A team of scientists at Stanford University has created the first computer model of an organism, NBC News reports.
The model was based off of a microbe, Mycoplasma genitalium, that causes sexually transmitted diseases. Though it only contains 525 genes – a human being, by comparison, has more than 20,000 – it still took 128 computers about ten hours to replicate 28 cellular “nodules,” according to TG Daily, using data from more than 900 scientific papers to simulate every function, including DNA replication and cell division.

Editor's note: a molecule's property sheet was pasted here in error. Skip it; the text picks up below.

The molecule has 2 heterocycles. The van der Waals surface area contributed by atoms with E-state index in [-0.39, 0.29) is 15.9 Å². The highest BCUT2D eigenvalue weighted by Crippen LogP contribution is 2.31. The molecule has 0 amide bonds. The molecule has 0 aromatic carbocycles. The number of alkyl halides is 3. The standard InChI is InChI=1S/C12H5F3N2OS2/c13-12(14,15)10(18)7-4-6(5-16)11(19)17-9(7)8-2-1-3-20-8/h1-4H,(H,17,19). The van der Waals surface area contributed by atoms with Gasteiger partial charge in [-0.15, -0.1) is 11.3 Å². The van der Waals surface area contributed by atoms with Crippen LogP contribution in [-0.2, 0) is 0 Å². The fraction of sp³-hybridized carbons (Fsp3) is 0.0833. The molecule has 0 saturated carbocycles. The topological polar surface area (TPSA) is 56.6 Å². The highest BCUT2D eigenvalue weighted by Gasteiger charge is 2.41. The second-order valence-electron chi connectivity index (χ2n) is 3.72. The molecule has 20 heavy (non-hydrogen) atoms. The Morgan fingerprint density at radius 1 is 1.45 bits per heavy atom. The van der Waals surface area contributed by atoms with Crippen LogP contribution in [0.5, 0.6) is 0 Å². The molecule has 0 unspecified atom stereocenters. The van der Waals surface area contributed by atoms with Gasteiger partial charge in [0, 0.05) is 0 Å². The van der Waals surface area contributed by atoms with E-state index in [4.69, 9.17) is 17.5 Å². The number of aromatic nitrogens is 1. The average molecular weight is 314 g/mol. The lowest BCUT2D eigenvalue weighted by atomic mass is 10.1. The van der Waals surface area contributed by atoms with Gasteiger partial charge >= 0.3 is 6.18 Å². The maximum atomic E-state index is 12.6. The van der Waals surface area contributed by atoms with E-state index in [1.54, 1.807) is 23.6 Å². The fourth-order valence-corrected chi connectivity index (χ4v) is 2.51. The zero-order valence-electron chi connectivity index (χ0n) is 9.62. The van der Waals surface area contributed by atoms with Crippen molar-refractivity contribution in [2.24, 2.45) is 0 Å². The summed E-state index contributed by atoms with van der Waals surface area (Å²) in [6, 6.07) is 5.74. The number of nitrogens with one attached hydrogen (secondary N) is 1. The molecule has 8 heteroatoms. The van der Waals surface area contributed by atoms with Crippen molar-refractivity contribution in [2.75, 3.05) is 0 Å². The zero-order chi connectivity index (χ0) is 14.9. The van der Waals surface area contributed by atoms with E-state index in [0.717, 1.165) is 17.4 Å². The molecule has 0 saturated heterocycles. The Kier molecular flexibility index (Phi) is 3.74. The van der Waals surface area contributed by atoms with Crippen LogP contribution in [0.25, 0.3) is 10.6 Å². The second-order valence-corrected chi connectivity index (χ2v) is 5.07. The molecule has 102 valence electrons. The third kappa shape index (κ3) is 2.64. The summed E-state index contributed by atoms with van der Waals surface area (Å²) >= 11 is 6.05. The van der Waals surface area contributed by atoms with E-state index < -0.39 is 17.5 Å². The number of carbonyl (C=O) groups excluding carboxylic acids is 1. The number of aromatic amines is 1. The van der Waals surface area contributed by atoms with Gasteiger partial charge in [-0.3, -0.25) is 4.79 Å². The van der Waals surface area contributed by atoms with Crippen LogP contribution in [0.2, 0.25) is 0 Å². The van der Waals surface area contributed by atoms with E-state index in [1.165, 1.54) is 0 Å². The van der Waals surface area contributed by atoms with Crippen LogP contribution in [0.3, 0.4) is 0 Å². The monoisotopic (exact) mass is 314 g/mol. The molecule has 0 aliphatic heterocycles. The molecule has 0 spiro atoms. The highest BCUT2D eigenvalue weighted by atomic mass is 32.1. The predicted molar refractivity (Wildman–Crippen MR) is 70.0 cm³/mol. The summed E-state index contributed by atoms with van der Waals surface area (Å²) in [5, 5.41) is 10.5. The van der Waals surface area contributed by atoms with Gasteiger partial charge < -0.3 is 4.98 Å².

The microbe’s size, or lack thereof, has made it useful as a gateway to studying patterns in bigger organisms, said Jonathan Karr, who was co-first author on the Stanford team’s findings.
“The goal hasn’t only been to understand M. genitalium better,” Karr said. “It’s to understand biology generally.”
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